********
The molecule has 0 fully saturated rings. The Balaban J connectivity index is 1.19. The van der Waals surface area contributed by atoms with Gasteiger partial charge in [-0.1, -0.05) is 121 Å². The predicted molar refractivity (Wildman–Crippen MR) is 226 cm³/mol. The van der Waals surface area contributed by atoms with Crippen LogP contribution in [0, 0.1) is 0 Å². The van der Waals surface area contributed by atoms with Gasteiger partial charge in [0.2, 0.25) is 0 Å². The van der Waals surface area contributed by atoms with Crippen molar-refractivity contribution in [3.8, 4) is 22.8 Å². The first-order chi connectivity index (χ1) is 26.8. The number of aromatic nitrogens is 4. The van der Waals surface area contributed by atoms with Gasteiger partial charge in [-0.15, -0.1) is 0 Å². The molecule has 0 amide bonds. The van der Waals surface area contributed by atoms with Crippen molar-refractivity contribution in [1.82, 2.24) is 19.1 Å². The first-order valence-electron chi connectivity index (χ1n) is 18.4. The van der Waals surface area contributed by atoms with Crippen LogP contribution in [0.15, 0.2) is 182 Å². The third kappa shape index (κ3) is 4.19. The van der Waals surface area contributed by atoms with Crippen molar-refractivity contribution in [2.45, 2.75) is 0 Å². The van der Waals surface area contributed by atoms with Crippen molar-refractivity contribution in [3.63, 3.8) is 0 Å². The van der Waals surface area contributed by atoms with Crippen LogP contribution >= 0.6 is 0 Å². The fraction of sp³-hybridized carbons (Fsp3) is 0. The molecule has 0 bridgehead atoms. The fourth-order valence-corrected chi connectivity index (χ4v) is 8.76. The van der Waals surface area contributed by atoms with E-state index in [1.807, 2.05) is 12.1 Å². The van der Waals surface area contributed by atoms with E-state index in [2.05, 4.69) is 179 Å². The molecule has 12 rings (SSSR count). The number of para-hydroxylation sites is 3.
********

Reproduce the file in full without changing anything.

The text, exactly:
The molecule has 0 fully saturated rings. The Balaban J connectivity index is 1.19. The van der Waals surface area contributed by atoms with Gasteiger partial charge in [-0.1, -0.05) is 121 Å². The predicted molar refractivity (Wildman–Crippen MR) is 226 cm³/mol. The van der Waals surface area contributed by atoms with Crippen LogP contribution in [0, 0.1) is 0 Å². The van der Waals surface area contributed by atoms with Gasteiger partial charge in [0.2, 0.25) is 0 Å². The van der Waals surface area contributed by atoms with Crippen molar-refractivity contribution in [3.8, 4) is 22.8 Å². The first-order chi connectivity index (χ1) is 26.8. The number of aromatic nitrogens is 4. The van der Waals surface area contributed by atoms with Gasteiger partial charge in [-0.15, -0.1) is 0 Å². The molecule has 0 amide bonds. The van der Waals surface area contributed by atoms with Crippen molar-refractivity contribution in [1.82, 2.24) is 19.1 Å². The first-order valence-electron chi connectivity index (χ1n) is 18.4. The van der Waals surface area contributed by atoms with Crippen LogP contribution in [0.15, 0.2) is 182 Å². The third kappa shape index (κ3) is 4.19. The van der Waals surface area contributed by atoms with Crippen molar-refractivity contribution in [2.45, 2.75) is 0 Å². The van der Waals surface area contributed by atoms with Crippen molar-refractivity contribution in [3.63, 3.8) is 0 Å². The van der Waals surface area contributed by atoms with Crippen LogP contribution >= 0.6 is 0 Å². The fraction of sp³-hybridized carbons (Fsp3) is 0. The molecule has 0 bridgehead atoms. The fourth-order valence-corrected chi connectivity index (χ4v) is 8.76. The van der Waals surface area contributed by atoms with E-state index in [1.807, 2.05) is 12.1 Å². The van der Waals surface area contributed by atoms with E-state index in [2.05, 4.69) is 179 Å². The molecule has 12 rings (SSSR count). The number of para-hydroxylation sites is 3.